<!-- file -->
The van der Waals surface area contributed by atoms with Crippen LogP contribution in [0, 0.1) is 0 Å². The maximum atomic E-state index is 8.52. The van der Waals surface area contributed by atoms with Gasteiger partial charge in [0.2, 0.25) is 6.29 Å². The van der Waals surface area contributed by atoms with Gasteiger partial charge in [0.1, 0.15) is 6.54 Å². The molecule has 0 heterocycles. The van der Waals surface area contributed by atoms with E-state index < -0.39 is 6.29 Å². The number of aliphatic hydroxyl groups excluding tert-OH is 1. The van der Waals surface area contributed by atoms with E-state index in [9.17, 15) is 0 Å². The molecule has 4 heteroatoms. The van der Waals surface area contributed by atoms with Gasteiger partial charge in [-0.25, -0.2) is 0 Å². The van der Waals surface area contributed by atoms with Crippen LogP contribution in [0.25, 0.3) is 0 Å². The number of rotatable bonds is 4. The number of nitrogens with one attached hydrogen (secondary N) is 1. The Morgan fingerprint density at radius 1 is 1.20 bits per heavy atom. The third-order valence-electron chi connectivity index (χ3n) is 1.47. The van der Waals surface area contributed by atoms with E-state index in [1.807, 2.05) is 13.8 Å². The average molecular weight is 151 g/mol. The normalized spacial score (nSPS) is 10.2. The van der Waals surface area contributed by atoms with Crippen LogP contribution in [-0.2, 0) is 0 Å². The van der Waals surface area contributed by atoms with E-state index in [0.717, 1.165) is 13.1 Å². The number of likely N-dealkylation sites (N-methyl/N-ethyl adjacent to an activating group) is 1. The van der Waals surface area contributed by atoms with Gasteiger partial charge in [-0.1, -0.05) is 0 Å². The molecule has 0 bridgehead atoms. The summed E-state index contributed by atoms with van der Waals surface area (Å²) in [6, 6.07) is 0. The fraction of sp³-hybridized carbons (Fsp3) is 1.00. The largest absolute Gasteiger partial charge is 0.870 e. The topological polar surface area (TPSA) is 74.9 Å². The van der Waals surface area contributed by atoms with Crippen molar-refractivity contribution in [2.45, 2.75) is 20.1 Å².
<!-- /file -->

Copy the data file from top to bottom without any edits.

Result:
The van der Waals surface area contributed by atoms with Crippen LogP contribution in [0, 0.1) is 0 Å². The maximum atomic E-state index is 8.52. The van der Waals surface area contributed by atoms with Gasteiger partial charge in [0.2, 0.25) is 6.29 Å². The van der Waals surface area contributed by atoms with Gasteiger partial charge in [0.1, 0.15) is 6.54 Å². The molecule has 0 heterocycles. The van der Waals surface area contributed by atoms with E-state index < -0.39 is 6.29 Å². The number of aliphatic hydroxyl groups excluding tert-OH is 1. The van der Waals surface area contributed by atoms with E-state index in [9.17, 15) is 0 Å². The molecule has 4 heteroatoms. The van der Waals surface area contributed by atoms with Gasteiger partial charge in [-0.25, -0.2) is 0 Å². The van der Waals surface area contributed by atoms with Crippen LogP contribution in [0.25, 0.3) is 0 Å². The number of rotatable bonds is 4. The number of nitrogens with one attached hydrogen (secondary N) is 1. The Morgan fingerprint density at radius 1 is 1.20 bits per heavy atom. The third-order valence-electron chi connectivity index (χ3n) is 1.47. The van der Waals surface area contributed by atoms with E-state index in [1.807, 2.05) is 13.8 Å². The average molecular weight is 151 g/mol. The normalized spacial score (nSPS) is 10.2. The van der Waals surface area contributed by atoms with Crippen LogP contribution in [-0.2, 0) is 0 Å². The van der Waals surface area contributed by atoms with E-state index in [0.717, 1.165) is 13.1 Å². The number of likely N-dealkylation sites (N-methyl/N-ethyl adjacent to an activating group) is 1. The van der Waals surface area contributed by atoms with Gasteiger partial charge in [-0.1, -0.05) is 0 Å². The molecule has 0 bridgehead atoms. The summed E-state index contributed by atoms with van der Waals surface area (Å²) in [6, 6.07) is 0. The fraction of sp³-hybridized carbons (Fsp3) is 1.00. The largest absolute Gasteiger partial charge is 0.870 e. The topological polar surface area (TPSA) is 74.9 Å². The van der Waals surface area contributed by atoms with Crippen molar-refractivity contribution in [2.45, 2.75) is 20.1 Å².